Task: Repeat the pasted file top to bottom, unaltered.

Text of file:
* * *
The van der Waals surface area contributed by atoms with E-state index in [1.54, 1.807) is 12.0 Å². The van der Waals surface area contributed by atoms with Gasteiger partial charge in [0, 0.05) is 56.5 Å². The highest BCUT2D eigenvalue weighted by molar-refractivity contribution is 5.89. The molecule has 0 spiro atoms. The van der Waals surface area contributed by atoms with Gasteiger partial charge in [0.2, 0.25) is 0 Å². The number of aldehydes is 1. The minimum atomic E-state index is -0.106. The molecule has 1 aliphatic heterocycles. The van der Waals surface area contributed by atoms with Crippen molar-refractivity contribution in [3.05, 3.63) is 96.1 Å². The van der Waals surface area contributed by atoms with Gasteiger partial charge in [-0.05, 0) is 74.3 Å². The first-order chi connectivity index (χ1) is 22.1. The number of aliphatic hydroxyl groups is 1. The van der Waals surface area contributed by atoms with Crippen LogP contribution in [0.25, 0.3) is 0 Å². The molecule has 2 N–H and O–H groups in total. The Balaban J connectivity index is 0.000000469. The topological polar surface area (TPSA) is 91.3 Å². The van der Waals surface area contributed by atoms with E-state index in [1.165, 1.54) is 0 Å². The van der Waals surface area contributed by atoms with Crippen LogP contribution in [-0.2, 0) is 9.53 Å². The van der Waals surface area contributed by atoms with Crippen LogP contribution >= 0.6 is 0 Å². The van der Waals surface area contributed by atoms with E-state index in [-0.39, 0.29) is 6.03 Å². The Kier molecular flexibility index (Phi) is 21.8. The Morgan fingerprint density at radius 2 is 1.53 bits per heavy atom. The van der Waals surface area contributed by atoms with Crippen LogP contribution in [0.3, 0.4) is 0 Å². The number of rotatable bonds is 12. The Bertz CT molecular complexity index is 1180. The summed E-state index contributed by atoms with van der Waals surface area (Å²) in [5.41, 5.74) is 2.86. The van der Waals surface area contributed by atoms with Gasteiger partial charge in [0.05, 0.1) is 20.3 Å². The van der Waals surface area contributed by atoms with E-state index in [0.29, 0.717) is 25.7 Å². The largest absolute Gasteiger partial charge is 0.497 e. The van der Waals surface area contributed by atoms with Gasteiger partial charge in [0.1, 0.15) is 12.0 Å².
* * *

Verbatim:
The van der Waals surface area contributed by atoms with E-state index in [1.54, 1.807) is 12.0 Å². The van der Waals surface area contributed by atoms with Gasteiger partial charge in [0, 0.05) is 56.5 Å². The highest BCUT2D eigenvalue weighted by molar-refractivity contribution is 5.89. The molecule has 0 spiro atoms. The van der Waals surface area contributed by atoms with Gasteiger partial charge in [0.2, 0.25) is 0 Å². The number of aldehydes is 1. The minimum atomic E-state index is -0.106. The molecule has 1 aliphatic heterocycles. The van der Waals surface area contributed by atoms with Crippen molar-refractivity contribution in [3.05, 3.63) is 96.1 Å². The van der Waals surface area contributed by atoms with Gasteiger partial charge in [-0.05, 0) is 74.3 Å². The first-order chi connectivity index (χ1) is 22.1. The number of aliphatic hydroxyl groups is 1. The van der Waals surface area contributed by atoms with Crippen LogP contribution in [0.25, 0.3) is 0 Å². The molecule has 2 N–H and O–H groups in total. The Balaban J connectivity index is 0.000000469. The topological polar surface area (TPSA) is 91.3 Å². The van der Waals surface area contributed by atoms with E-state index in [1.165, 1.54) is 0 Å². The van der Waals surface area contributed by atoms with Crippen LogP contribution in [-0.2, 0) is 9.53 Å². The van der Waals surface area contributed by atoms with Crippen LogP contribution >= 0.6 is 0 Å². The van der Waals surface area contributed by atoms with E-state index in [-0.39, 0.29) is 6.03 Å². The Kier molecular flexibility index (Phi) is 21.8. The Morgan fingerprint density at radius 2 is 1.53 bits per heavy atom. The van der Waals surface area contributed by atoms with Crippen LogP contribution in [0.3, 0.4) is 0 Å². The number of rotatable bonds is 12. The Bertz CT molecular complexity index is 1180. The summed E-state index contributed by atoms with van der Waals surface area (Å²) in [5.41, 5.74) is 2.86. The van der Waals surface area contributed by atoms with Gasteiger partial charge in [0.05, 0.1) is 20.3 Å². The van der Waals surface area contributed by atoms with E-state index in [0.29, 0.717) is 25.7 Å². The largest absolute Gasteiger partial charge is 0.497 e. The van der Waals surface area contributed by atoms with Gasteiger partial charge in [0.1, 0.15) is 12.0 Å².